Researchers at Kanazawa University report in Science Advances a new method for distinguishing between enantiomers, molecules that are mirror images of each other. The procedure, relevant for the pharmaceutical industry, involves the chemical reaction of target enantiomers with color indicator compounds consisting of one-handed helical polymers, leading to solutions showing different colors in specific solvents between the enantiomers.
Enantiomers are molecules that are each other’s mirror image — like one’s left and right hand. They are said to be chiral, chirality being the term for ‘displaying handedness’. Although a pair of enantiomers have totally the same chemical and physical properties, they often exhibit different physiological activity towards biological molecules. Being able to distinguish between enantiomers and detect chirality is important for pharmaceutical purposes — often, only one of two enantiomers acts as a drug. Now, Katsuhiro Maeda from Kanazawa University and colleagues have found a new method for determining the chirality of amines (organic molecules featuring amino groups (-NH2)). The approach is based on reactions leading to solutions with different colors depending on the enantiomer present.
The method of Maeda and colleagues involves the use of special organic ‘color indicator’ molecules consisting of one-handed helical poly(diphenylacetylene)s possessing carboxy groups in the side chains (M–h-poly-1-H and P–h-poly-1-H), which are chiral themselves because they have so-called one-handed (right- or left-handed) helical structures (the ‘M’ and the ‘P’ refer to the left- and right-handed configurations, respectively). The scientists serendipitously discovered that a pair of enantiomers of particular chiral amines, when reacting with M–h-poly-1-H using a condensing reagent, displayed completely different colors in particular solvents (for example, in tetrahydrofuran-acetone, yellow and red, respectively) depending on their chirality, thereby enabling easy naked-eye differentiation between the enantiomers.
The researchers tested a whole set of other amines, as well as other nitrogen-containing organic molecules (specifically, amino alcohols and amino esters), also showing distinct colorings detectable by the naked eye. Some solutions had to be cooled down to -60 °C, however.
Computer simulations of the compounds together with various experimental analysis provided insights into the molecular mechanisms at play. They showed that for one enantiomer, intramolecular hydrogen bonding (attraction between hydrogen atoms within a molecule) does not happen, resulting in a stretched helical structure and a yellow solution, whereas it does for the other enantiomer, causing the molecular helix to contract, resulting in a red-colored solution.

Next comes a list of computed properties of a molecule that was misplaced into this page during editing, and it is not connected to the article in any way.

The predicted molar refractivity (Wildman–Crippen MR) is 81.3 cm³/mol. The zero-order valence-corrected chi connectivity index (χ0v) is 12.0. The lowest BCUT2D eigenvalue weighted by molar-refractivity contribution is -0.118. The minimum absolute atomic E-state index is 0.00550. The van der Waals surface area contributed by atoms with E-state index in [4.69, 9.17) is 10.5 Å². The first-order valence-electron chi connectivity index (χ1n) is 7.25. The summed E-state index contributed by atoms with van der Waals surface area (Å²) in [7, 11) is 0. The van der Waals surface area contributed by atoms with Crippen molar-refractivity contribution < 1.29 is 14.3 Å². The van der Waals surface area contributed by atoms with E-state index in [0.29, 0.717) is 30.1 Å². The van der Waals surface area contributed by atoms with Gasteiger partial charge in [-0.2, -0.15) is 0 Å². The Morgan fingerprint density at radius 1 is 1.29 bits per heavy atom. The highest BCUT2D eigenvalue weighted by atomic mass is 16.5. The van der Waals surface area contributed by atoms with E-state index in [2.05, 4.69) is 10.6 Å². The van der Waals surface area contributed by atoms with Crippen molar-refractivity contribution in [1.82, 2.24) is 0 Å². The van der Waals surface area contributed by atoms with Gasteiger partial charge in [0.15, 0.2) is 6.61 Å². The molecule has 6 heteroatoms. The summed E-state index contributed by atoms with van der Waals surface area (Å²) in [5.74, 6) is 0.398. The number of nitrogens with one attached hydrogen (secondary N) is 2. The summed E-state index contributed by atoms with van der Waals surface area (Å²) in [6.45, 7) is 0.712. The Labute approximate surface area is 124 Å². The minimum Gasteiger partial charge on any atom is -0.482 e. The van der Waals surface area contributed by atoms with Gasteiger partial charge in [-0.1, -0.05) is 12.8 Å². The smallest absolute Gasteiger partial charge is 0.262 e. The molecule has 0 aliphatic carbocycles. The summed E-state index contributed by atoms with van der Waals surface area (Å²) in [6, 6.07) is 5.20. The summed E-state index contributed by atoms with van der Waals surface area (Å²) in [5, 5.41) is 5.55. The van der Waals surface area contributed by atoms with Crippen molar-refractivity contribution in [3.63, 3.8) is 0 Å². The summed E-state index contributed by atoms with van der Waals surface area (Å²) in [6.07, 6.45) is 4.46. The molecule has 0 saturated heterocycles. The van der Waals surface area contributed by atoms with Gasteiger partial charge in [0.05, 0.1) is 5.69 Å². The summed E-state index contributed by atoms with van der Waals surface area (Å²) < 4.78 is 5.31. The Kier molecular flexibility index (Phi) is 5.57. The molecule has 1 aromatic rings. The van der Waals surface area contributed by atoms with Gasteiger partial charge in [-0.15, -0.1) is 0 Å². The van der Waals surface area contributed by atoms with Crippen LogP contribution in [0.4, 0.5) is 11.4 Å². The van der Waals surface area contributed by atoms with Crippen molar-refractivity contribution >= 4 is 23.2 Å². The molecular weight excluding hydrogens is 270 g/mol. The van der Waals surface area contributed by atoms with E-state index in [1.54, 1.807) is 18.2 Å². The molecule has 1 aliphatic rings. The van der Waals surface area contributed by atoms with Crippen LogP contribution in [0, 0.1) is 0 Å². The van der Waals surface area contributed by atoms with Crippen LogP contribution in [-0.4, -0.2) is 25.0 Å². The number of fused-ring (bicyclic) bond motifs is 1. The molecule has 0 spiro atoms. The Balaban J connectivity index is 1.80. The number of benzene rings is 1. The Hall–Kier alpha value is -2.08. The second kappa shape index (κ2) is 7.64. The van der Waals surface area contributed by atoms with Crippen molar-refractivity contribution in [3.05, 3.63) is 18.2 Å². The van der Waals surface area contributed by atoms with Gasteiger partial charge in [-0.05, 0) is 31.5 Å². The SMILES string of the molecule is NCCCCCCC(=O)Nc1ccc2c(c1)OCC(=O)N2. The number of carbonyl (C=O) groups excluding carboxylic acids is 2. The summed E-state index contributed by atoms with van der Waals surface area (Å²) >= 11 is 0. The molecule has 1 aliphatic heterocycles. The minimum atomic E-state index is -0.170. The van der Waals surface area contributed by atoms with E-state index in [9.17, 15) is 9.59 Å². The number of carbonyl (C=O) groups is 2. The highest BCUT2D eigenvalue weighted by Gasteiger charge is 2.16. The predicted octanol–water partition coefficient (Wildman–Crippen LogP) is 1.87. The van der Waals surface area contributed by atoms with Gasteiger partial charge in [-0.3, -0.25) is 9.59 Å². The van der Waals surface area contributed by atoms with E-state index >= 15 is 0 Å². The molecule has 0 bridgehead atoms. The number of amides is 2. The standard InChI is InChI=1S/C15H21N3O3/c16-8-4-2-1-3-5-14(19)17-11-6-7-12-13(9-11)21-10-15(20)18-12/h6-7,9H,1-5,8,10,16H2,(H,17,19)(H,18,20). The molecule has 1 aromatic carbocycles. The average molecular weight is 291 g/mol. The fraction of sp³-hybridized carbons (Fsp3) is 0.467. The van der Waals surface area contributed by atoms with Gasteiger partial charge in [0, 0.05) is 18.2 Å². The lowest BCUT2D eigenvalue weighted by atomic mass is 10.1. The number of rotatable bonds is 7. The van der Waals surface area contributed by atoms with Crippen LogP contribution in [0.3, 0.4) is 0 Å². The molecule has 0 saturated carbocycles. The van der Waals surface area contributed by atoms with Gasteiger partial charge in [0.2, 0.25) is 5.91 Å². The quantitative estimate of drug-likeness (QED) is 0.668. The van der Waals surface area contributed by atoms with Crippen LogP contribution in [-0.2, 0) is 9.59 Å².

The scientists used their finding to develop a procedure for obtaining the so-called enantiomeric excess (ee) of a mixture of chiral molecules, a measure of the enantiomeric ‘purity’: an ee of 0% means an equal amount of left- and right-handed molecules, whereas an ee of 100% corresponds to the situation of only one type of enantiomer being present. For this, they quantified the color measurement by recording absorption spectra or by digital photography by converting to RGB (red, green, blue) values; these depend on a mixture’s ee. Low-error determinations could be made that were in excellent agreement with measurements obtained by the current standard technique (called high-performance liquid chromatography).
Maeda and colleagues reckon that they can design other indicator molecules and expand the method. Quoting the researchers: “This should be applicable to the on-site, naked-eye determination of ee of various functional molecules and biologically relevant compounds”.
Caption: Organic ‘color indicator’ compounds consisting of one-handed helical poly(diphenylacetylene)s possessing carboxy groups in the side chains (M–h-poly-1-H) for distinguishing between enantiomers of chiral amines and for determining their enantiomeric excess.
An enantiomer (sometimes called optical isomer) is one of two molecules that are mirror images of each other, just like one’s left and right hands.
A pair of enantiomers have identical physical and chemical properties except for one: the ability to rotate a particular form of polarized light (so-called plane-polarized light) by equal amounts but in opposite directions. Enantiomers are therefore referred to as optically active. A mixture consisting of an equal number of both enantiomers is called a racemic mixture; a racemic mixture is never optically active.
Regarding chemical properties, enantiomers often react in different ways with other enantiomers. Many biological molecules are enantiomers; therefore, there is often a significant difference in the response of a biological system to two enantiomers.
This is particularly relevant in the context of drugs: often, only one enantiomer of a drug results in a desired physiological effect, while the other is less active, not active at all, or even causing adverse effects.
Now, Katsuhiro Maeda from Kanazawa University and colleagues have found a new method for distinguishing between enantiomers, and for determining whether a mixture is racemic or not (and if not, the method enables quantifying the ratio of the two enantiomers).
Katsuhiro Maeda, Daisuke Hirose, Mai Nozaki, Yoichi Shimizu, Taro Mori, Kentaro Yamanaka, Koji Ogino, Tatsuya Nishimura, Tsuyoshi Taniguchi, Munetsugu Moro, and Eiji Yashima. Helical springs as a color indicator for determining chirality and enantiomeric excess, Sci Adv. 7, eabg5381 (2021).